A talk given by The Inquisition at Defuse, on Wednesday 7th November 2012, as part of Designweek in Dublin, Ireland
Nürnburg got ripped to shreds by Bomber Harris’ boys. By how much appears to be open to debate.
The preface to HLA Hart’s publication of his 1961 lecture series on the meeting of law and morality is as prevalent today as it ever was.
There are people out there who pretend to like coffee. Coffee Haters – you have been warned.
False flag, covert ops by Americans against Americans? Sounds crazy, and so it was deemed.
55 years ago Roland Barthes considered the importance of plastic and what it meant, as a substance and a symbol.
Marriage is thought by many to be a fixed rite, one which is immovable and inflexible. The truth is that it has not always seemed so…
The world was shocked when a victim of torture started blinking morse. The story of a US aviator captured in Vietnam.
Earth has had a recent fly past by the mysterious alien probe, 1991 VG. And it’s coming back. We’re screwed. Maybe.
Horace De Vere Cole was the major protagonist and originator of the Dreadnought Hoax. Who was he? What was the Hoax?
Dueling scars, or schmiss, were highly sought after in late nineteenth century Germany.
The post and chain fencing pictured here is from Trinity College, Dublin. It’s outward purpose is obvious – the prevention of people taking shortcuts across the grass. However, unlike lost fences this one carries a message.
The posts are painted iron representations of tightly bound bundles of sticks around a central spear. This bundle is a fasces and is a heraldic emblem. It has a long heritage back to Ancient Rome, where is symbolised the power of the empire.
Traditionally the centrepiece of a fasces was an axe. To ancient society an axe represented thunder and thereby rain, which in turn was closely associated with fertility. However, the axe was mainly defined by its own duality – it is both a tool and a weapon. As shown in the photo from Trinity college the spear is a sign of potent virility.
The bundling however, would make what had been a well-crafted tool of minimal complexity into an overwrought and cumbersome apparatus. Perhaps this is why governments and rulers have used it in their coats of arms?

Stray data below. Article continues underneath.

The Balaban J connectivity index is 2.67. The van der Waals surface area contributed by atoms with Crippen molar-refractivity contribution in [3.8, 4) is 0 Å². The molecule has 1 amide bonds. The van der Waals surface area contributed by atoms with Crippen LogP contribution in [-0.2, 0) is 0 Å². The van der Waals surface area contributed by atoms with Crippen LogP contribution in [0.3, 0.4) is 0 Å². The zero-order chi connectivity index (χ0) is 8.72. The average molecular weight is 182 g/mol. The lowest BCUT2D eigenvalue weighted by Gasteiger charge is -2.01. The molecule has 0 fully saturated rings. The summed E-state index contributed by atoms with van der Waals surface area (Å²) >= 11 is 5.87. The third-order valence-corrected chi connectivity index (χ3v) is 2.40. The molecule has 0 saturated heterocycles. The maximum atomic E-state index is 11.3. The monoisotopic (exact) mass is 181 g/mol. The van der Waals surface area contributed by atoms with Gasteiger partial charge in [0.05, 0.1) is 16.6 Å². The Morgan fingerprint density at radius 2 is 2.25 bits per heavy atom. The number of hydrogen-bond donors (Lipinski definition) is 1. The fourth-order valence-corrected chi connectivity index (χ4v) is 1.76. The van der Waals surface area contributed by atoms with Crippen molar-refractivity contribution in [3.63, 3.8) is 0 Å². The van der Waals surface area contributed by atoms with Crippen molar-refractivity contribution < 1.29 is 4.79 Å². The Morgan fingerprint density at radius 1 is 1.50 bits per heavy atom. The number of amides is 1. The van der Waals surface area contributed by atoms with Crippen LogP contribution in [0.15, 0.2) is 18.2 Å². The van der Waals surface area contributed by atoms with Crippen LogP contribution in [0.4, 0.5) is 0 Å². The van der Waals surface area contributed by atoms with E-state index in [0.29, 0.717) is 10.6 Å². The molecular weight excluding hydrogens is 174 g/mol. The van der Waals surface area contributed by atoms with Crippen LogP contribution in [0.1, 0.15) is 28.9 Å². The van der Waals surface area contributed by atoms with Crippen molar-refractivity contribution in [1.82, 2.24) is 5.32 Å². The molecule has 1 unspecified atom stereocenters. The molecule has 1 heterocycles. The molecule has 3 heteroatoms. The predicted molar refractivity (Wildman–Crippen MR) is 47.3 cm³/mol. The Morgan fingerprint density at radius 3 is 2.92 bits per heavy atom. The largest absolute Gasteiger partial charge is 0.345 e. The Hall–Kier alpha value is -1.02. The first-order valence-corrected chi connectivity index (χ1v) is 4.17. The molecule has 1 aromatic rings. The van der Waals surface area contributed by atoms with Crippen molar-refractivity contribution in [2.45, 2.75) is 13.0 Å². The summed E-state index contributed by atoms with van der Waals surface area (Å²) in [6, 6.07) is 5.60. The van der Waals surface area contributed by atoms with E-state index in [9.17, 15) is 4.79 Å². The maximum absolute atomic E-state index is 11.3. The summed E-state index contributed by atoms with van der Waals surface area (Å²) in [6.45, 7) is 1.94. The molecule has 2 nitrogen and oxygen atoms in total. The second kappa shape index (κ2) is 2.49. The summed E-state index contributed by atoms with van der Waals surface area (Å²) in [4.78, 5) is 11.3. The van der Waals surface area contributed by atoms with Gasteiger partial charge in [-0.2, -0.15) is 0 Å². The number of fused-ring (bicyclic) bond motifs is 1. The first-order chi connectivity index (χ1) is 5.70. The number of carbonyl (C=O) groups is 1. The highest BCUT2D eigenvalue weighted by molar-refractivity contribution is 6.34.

As described, the fasces is a traditional symbol, occurring in Etruscan society and continuing in use through medieval European heraldry through neoclassicism to today.
Fasces became a little more unsavoury when the Italian Fascists adopted the name and image of what had been the symbol of workers co-operatives and used them for their own purposes. Its use suited the fascists perfectly as it created a historic link to a glorious past, while maintaining a crucial link to the common man.
The phrase ‘Strength Through Unity‘ which describes the fasces lives on as the credo of neo-nazi organisations. The visual symbol itself however, is still in use unencumbered with a legacy such as the maligned swastika has. There are many examples where this is the case, mostly governmental or legislative in context, describing their work for and through their populaces.
The prime example would be the fasces in the Oval Office which no weapon in the centre. This is due to a probable classical influence; in the Roman Republic, the blade was always removed from the bundle whenever the fasces were carried inside the city. This symbolised the beneficial and non-aggressive nature of the urban rulers’ attitudes to the rural rank and file.
Some further examples:
Dictionary of Symbols, Jean Chevalier and Alain Gheerbant, Penguin, 1969
World-reknowned semiotician Umberto Eco discusses the mental contortions required of true fascists
Good old Wikipedia the font of knowledge of dubious origin (the lazy researcher’s swiss army knife)
This article was posted by Ronan McDonnell on
Friday, November 20th, 2009 at
It is archived in America, Architecture, Art, Culture, History and tagged ancient rome, axe, coat of arms, Dublin, fasces, fascism, heraldry, History, nazi, semiotics, spear, symbolism, trinity college, umberto eco, white house.